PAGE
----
In all of the established literature, there is a fish consistently praised for it's effective ability to control many types of algae commonly found in the home aquarium - the Siamese Flying Fox (Crossocheilus siamensis). In more recent times this planted aquarium 'must have' has been confused with similar fishes and has itself been seen under a variety of different names, including 'Siamese algae-eater' and the abbreviated 'S.A.E.' As with many common names, overlap between similar fishes can be problematic. Older literature refers to the Siamese Flying Fox as Epalzeorynchus siamensis.
The original Flying Fox (Epalzeorhynchus kallopterus) first introduced to aquarists is a species that now finds itself in the same genus as the popular but troublesome Redtailed Black Shark (E. bicolor) and shares with it a modest appetite for algae and a territorial nature. This handsome fish is a good tankmate for barbs in a robust community tank but is too aggressive for the average peaceful plant aquarium.
The fish most frequently mistaken for our subject is, rather ironically, related to some very effective and desirable algae eaters currently becoming rather fashionable thanks to a surge of interest in Asian Cyprinids. This aside, the frequency of this error has earned Garra taeniata the common name False Siamese Flying Fox. As might be expected from a family commonly known as the Stonelappers, this fish will eat some algae but exhibits a level of territorial aggression high enough to prove a nuisance in many aquaria. Unfortunately, many exporters supply this fish under the wrong name and perpetuate the error. This may be linked to an incorrect photograph used in the otherwise excellent Baensch Aquarium Atlas series (Mergus) where both volume 1 and the photo index 1-5 depict a juvenile Garra. The numerous cases of mistaken identity have literally given this fish a bad name and a more enlightened approach reveals this fish and it's close relatives to be worthwhile algae eaters suited to active community aquaria that benefit from the strong water movement that they prefer.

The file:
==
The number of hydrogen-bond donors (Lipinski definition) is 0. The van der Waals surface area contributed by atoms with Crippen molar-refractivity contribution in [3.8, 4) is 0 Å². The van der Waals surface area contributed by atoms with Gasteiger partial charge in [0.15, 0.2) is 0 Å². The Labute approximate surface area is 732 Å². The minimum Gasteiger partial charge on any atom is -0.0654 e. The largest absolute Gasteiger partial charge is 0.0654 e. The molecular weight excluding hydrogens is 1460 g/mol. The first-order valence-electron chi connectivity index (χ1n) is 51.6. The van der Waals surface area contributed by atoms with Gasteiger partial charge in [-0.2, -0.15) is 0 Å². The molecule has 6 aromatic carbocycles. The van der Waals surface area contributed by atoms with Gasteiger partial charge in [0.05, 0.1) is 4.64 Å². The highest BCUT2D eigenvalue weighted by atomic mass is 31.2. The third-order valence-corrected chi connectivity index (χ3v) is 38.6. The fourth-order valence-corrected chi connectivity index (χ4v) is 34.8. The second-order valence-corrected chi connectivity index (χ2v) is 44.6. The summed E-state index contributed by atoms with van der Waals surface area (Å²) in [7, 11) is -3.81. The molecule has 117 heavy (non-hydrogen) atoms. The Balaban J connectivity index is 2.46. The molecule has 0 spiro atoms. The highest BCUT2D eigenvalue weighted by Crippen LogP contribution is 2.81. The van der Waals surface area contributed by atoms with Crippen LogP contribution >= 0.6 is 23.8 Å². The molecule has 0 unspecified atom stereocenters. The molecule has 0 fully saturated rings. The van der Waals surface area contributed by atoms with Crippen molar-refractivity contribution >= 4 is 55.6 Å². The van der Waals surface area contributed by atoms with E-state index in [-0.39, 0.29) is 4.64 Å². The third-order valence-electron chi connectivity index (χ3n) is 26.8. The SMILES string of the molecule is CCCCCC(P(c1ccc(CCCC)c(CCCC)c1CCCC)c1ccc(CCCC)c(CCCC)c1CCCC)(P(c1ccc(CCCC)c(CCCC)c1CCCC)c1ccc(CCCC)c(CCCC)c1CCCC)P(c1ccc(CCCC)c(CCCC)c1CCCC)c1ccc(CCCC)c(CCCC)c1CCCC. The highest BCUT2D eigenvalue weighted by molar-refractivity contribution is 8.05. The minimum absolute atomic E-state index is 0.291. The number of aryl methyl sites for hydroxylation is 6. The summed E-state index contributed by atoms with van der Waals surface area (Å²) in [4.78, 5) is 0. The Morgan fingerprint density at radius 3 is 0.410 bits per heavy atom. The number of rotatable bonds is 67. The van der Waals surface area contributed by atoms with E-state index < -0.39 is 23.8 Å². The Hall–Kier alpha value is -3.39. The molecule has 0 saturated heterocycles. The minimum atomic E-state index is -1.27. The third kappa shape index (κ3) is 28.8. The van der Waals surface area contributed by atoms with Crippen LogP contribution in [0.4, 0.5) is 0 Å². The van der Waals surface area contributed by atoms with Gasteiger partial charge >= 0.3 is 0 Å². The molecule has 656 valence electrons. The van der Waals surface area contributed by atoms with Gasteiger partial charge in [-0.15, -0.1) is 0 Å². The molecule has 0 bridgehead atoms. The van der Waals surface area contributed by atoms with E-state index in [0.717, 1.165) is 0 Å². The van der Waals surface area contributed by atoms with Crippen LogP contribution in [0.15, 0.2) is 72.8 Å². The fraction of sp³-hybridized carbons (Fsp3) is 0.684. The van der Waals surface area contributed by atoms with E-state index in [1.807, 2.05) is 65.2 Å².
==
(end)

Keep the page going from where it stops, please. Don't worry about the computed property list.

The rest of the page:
Tis the season for goodwill to all and this includes pets. I’d like to think that we all know the value of the companionship and pleasure that our wet pets give us and so it’s nice to include them in the festivities. So, what do you get for the fish that has everything?
Old favourites tend to be in the hobby for a long time with good reason, usually, it’s because they combine a lot of desirable traits. The metallic form of the Gold barb (Barbodes semifasciolatus) makes an excellent aquarium fish suitable for both tropical and temperate (unheated) setups. These young fishes at our Pyle store are a perfect beginner’s choice.